At an initial value of $40 billion, the US chipmaker’s acquisition of British design firm ARM would have been the largest semiconductor deal on record. But regulators around the world have long raised concerns about the deal, eventually leading to its collapse on Tuesday.
In a statement, SoftBank cited «significant regulatory challenges» that prevented it from completing the deal. It said that it would instead prepare ARM for a public offering within the fiscal year ending March 2023.
Under the terms of the agreement, SoftBank had already received a deposit of $1.25 billion during the signing. That payment was non-refundable, and «will be recognized as profit» in the Japanese conglomerate’s earnings for the quarter ending this March, it said.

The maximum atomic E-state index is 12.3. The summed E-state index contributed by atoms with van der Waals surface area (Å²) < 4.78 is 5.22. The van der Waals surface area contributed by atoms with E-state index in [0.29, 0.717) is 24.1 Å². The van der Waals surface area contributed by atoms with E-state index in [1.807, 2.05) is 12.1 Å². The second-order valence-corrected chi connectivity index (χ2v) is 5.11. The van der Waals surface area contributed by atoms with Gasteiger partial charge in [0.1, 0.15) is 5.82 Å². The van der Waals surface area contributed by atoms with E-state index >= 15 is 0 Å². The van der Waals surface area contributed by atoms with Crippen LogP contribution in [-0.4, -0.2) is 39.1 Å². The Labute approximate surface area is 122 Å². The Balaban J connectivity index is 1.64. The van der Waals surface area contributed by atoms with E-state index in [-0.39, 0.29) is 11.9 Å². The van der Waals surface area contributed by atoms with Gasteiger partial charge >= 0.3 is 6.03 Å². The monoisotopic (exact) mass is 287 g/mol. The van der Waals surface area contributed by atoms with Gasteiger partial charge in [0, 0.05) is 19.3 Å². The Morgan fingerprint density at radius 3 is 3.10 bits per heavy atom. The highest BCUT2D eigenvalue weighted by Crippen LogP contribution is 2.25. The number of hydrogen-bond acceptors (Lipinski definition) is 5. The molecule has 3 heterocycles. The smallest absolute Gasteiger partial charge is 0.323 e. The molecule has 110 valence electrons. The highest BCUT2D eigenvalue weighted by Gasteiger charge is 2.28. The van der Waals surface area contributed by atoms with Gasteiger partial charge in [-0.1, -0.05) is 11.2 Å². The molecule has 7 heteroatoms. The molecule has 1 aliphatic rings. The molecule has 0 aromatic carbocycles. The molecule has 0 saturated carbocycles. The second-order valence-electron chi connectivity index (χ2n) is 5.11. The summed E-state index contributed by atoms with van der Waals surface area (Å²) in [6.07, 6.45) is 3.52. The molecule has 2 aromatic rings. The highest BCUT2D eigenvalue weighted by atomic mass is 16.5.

The transaction was first announced in 2020, four years after SoftBank bought ARM for $32 billion, marking the largest foreign takeover by a Japanese firm at the time.
It was originally expected to close within 18 months, which would have been around this time. But it ran out of steam as it became a subject of global regulatory scrutiny, including from China and the United Kingdom.
In December, the US Federal Trade Commission sued to block the deal, saying it would stifle competition and give the combined company too much control over chip technology and designs. The European Commission also launched an investigation into the deal late last year.
The deal would have had to pass regulatory approvals from the United Kingdom, the European Union, the United States and China.
Had it gone through, it would have been the semiconductor industry’s biggest-ever deal, topping Avago’s acquisition of Broadcom in 2015, according to Dealogic.
— Rishi Iyengar contributed to this report.